“La plume est plus forte que l’epee”

There is so much in the news right now about the Charlie Hebdo journalists being attacked and killed, and how Muslims feel about their faith and especially the prophet Mohammad being satirised.

There has been horrendous loss of life and today more danger unfolds with hostages being taken in a kosher supermarket in France.

pens versus terrorist

Questions of freedom of speech, religious beliefs, multiculturalism, terrorism and how people respond to safety threats – all issues which we study in GCSE Religious Studies. Watching the scenes in Paris not only makes me fear for the safety of loved ones, creates anguish when I consider the families who’ve lost their soul mate, parent or child, but also immediately makes me want to learn more about the world and where we live.

An interesting article on the BBC debates the origins of the famous phrase “the pen is mightier than the sword”.

Another BBC article ponders how well Islam has integrated in Europe.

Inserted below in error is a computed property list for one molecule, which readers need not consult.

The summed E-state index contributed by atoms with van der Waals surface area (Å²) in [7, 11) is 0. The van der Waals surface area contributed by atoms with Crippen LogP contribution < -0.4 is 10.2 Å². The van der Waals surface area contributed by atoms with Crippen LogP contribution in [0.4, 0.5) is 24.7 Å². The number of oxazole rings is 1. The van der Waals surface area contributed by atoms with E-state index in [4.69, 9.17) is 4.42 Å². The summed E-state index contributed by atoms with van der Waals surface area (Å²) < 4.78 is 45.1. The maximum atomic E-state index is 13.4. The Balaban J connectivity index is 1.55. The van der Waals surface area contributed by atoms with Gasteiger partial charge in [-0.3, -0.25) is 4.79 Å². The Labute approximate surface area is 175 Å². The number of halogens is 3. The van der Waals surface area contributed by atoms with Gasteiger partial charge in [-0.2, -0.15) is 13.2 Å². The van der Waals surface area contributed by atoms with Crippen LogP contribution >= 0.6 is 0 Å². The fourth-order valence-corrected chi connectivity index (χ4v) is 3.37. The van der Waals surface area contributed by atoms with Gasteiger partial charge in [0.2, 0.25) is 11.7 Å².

Je-Suis-Charlie-cartoons

Meanwhile comments by British politicians about the risk of similar terrorist attacks in Britain also allude to the need for our secret services and police to have more power. It is always worth keeping eye on when there seems to be a promotion of stronger police powers and less liberty for the people.

Charlie-Hebdo- not afraid

Then with all the fear and shocking news coverage, perhaps we should take time to give names and identities to the dead, learn something about them, what made them tick, what drove them to make risky decisions in the name of freedom of speech. The Guardian reports about Georges Wolinski and interviews his daughter.

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